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                This is a good article, but it seems to be focused more on general code quality than security per se. I would hope that most professional programmers understand the perils of naive string interpolation and CSV (if you can, just use a library, dude). Integer overflow is more of a “gotcha” because slapping a Maybe on every mathematical function is a non-starter. (I’m a fan of static typing but… just, no.) I generally prefer the Haskell solution in which we have a sharp-cornered Int, an unboxed Int#, and a reliably correct but slightly slower (and, unless you’re doing numerical work or systems programming, plenty fast enough) Integer. It might be nicer to be able to set default overflow behavior to be throwing an exception, and have a faster wizards-only Unsafe.Math module, but I’m diverging here…

                Unfortunately, and it’s depressing that I feel a need to say this, I don’t buy into the title’s implicit correlation of modernity (e.g. “It’s 2015”) with software quality. What I’ve seen is that development practices are getting more shoddy and “Agile” (i.e. micromanaged and metrics-focused) over time, and that code quality is plummeting. This was supposed to be an R&D job for highly-compensated and trusted people who’d be given the time to do things right (and be expected to do so). Now, we have commodity founders building commodity startups staffed by commodity engineers… and it’s awful. We, as an industry, are “still” writing insecure software because we’re still writing shitty software, and as long as the arrangement persists in which the majority of paid programmers are plebeian business subordinates, that won’t change no matter how much our tools evolve. If you gave them Haskell, Agile/Scrum commodity programmers would just use unsafePerformIO everywhere… because it’d be too much work to actually understand the language, and who can afford the time when sprint deadlines are coming up? (On a side note, Agile and Scrum must be massively annoying for whoever has the phone number (214) 748-3647.) I mean, I really wish that I could say that I saw development practices and tools becoming better over time… but the fact on the ground is that, until we collectively decide that we’re no longer going to allow ourselves to be treated as business subordinates rather than trusted professionals who’ll do our jobs right, the trend is in the other direction.

                Why do we write shitty, unreliable software? Well, there are the theoretical “software is inherently hard” answers, and even the design trade-offs. Any language that defines Int64 addition to have the type signature of Int -> Int -> Either ArithException Int is going to turn people off– even me. I shouldn’t need to break out monadic do-notation to write a simple math function. Those factors explain why diligent, very good programmers (like most of us, I presume) write imperfect software. Then there is the separate question of why industry-average programmers write terrible, buggy, insecure, unreliable software. The answers to the first question are intellectually interesting and sometimes touch on deep mathematics– reasoning of any kind about arbitrary code is impossible, hence “don’t write, or accept, arbitrary code”– while the answers to the second are parochial and sociological.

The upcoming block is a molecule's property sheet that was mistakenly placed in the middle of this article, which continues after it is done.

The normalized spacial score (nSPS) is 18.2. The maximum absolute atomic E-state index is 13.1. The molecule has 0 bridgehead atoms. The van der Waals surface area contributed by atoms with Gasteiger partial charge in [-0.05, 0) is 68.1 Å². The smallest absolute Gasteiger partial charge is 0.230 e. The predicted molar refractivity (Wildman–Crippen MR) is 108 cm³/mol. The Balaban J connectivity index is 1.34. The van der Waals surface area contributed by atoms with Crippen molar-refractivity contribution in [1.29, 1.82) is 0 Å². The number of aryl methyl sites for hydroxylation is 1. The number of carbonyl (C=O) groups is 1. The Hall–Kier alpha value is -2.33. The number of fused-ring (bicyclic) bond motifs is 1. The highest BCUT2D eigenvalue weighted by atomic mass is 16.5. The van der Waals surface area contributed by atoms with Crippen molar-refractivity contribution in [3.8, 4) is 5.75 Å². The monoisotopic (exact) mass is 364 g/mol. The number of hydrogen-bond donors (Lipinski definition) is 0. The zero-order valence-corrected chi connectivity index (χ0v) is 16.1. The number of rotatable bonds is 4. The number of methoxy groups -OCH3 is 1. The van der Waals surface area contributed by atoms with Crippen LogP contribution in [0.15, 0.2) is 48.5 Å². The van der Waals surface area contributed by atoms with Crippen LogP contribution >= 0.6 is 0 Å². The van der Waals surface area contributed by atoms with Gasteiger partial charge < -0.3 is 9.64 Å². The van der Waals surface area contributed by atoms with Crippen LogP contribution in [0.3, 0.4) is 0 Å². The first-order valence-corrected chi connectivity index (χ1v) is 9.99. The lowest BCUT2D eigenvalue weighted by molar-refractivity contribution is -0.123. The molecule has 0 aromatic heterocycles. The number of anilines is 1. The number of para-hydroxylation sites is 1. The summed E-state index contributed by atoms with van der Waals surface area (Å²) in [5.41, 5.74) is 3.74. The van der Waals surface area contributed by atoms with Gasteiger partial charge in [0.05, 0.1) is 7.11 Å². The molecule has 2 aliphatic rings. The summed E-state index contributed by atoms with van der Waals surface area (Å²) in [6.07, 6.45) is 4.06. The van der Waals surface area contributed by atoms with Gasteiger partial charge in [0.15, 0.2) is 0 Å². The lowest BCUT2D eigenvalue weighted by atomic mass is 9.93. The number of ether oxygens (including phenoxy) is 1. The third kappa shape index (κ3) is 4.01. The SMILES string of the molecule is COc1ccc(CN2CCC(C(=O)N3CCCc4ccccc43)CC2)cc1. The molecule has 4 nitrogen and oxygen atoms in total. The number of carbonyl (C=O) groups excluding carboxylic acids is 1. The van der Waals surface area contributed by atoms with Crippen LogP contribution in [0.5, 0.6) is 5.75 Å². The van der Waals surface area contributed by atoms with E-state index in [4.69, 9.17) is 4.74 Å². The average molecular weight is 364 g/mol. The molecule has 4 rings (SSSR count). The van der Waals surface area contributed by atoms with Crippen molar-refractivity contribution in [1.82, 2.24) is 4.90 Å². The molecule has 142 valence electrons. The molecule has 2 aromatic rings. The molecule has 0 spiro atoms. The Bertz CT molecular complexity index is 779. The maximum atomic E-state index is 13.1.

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                  What year it is, to me is entirely irrelevant. It’s 2015 so what.

                  As I heard someone say in Rectify (tv series): “don’t let all of this technology lull you into believing we live in modern times.”

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                    Interesting how the author dismisses Haskell when it’s much further along the path being argued for - look at the giant “unsafe” you have to put there to do anything, well, unsafe. And yet Haskell is there but even in 2015 people aren’t using it. I don’t think it’s a question of ignorance; we write insecure software because the economic incentives encourage us to. You can’t get around that by making a language in which it’s harder to do the insecure thing, because languages in which it’s easy to do the insecure thing will always exist.

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                      The good code, bad code argument is fitting here. it’s all about experience and how well you can grasp a language. Face it, people: We humans are not smart enough to grasp complex programs. We need programs that do one thing and do it well. Everything on top of that is an abstraction layer.

                      C is only now starting to get mainstream secure and portable interfaces (arc4random(), reallocarray(), pledge(),…). You can’t solve these problems with a strict type system, as this limits the flexibility of the language.

                      I know C is not for everything, but always consider how much you can do with C given how simple it really is.